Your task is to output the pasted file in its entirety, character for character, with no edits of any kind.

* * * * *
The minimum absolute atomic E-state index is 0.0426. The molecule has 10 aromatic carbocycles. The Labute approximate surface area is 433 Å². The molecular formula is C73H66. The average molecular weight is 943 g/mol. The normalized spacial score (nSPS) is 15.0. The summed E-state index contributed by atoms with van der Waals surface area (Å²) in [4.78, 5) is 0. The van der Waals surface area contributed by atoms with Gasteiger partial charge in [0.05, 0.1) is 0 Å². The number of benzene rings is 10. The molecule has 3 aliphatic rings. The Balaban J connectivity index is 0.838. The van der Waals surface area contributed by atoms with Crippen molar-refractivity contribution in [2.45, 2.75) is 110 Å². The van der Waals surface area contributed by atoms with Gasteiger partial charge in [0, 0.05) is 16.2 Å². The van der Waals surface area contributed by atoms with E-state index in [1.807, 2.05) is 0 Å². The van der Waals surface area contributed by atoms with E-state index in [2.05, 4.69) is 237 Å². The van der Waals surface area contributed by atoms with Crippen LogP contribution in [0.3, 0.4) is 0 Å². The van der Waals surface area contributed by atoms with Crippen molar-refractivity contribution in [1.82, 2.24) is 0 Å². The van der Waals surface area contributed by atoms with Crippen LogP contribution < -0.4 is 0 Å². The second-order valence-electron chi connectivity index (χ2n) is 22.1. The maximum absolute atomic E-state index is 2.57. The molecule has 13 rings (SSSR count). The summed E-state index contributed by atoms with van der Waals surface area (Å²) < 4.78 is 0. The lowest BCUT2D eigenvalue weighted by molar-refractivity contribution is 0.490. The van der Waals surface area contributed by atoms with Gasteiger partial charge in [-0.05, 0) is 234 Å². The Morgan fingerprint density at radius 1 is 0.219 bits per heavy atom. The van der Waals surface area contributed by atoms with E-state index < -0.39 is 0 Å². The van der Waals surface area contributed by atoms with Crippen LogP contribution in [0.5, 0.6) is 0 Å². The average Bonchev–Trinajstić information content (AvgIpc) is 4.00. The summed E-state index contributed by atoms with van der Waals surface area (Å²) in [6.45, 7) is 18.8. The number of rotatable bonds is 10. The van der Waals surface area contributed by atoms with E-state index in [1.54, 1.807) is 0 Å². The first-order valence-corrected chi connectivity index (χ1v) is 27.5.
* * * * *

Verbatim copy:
The minimum absolute atomic E-state index is 0.0426. The molecule has 10 aromatic carbocycles. The Labute approximate surface area is 433 Å². The molecular formula is C73H66. The average molecular weight is 943 g/mol. The normalized spacial score (nSPS) is 15.0. The summed E-state index contributed by atoms with van der Waals surface area (Å²) in [4.78, 5) is 0. The van der Waals surface area contributed by atoms with Gasteiger partial charge in [0.05, 0.1) is 0 Å². The number of benzene rings is 10. The molecule has 3 aliphatic rings. The Balaban J connectivity index is 0.838. The van der Waals surface area contributed by atoms with Crippen molar-refractivity contribution in [2.45, 2.75) is 110 Å². The van der Waals surface area contributed by atoms with Gasteiger partial charge in [0, 0.05) is 16.2 Å². The van der Waals surface area contributed by atoms with E-state index in [1.807, 2.05) is 0 Å². The van der Waals surface area contributed by atoms with E-state index in [2.05, 4.69) is 237 Å². The van der Waals surface area contributed by atoms with Crippen LogP contribution in [0.3, 0.4) is 0 Å². The van der Waals surface area contributed by atoms with Crippen molar-refractivity contribution in [1.82, 2.24) is 0 Å². The van der Waals surface area contributed by atoms with Crippen LogP contribution < -0.4 is 0 Å². The second-order valence-electron chi connectivity index (χ2n) is 22.1. The maximum absolute atomic E-state index is 2.57. The molecule has 13 rings (SSSR count). The summed E-state index contributed by atoms with van der Waals surface area (Å²) < 4.78 is 0. The lowest BCUT2D eigenvalue weighted by molar-refractivity contribution is 0.490. The van der Waals surface area contributed by atoms with Gasteiger partial charge in [-0.05, 0) is 234 Å². The Morgan fingerprint density at radius 1 is 0.219 bits per heavy atom. The van der Waals surface area contributed by atoms with E-state index < -0.39 is 0 Å². The van der Waals surface area contributed by atoms with Crippen LogP contribution in [0.5, 0.6) is 0 Å². The average Bonchev–Trinajstić information content (AvgIpc) is 4.00. The summed E-state index contributed by atoms with van der Waals surface area (Å²) in [6.45, 7) is 18.8. The number of rotatable bonds is 10. The van der Waals surface area contributed by atoms with E-state index in [1.54, 1.807) is 0 Å². The first-order valence-corrected chi connectivity index (χ1v) is 27.5.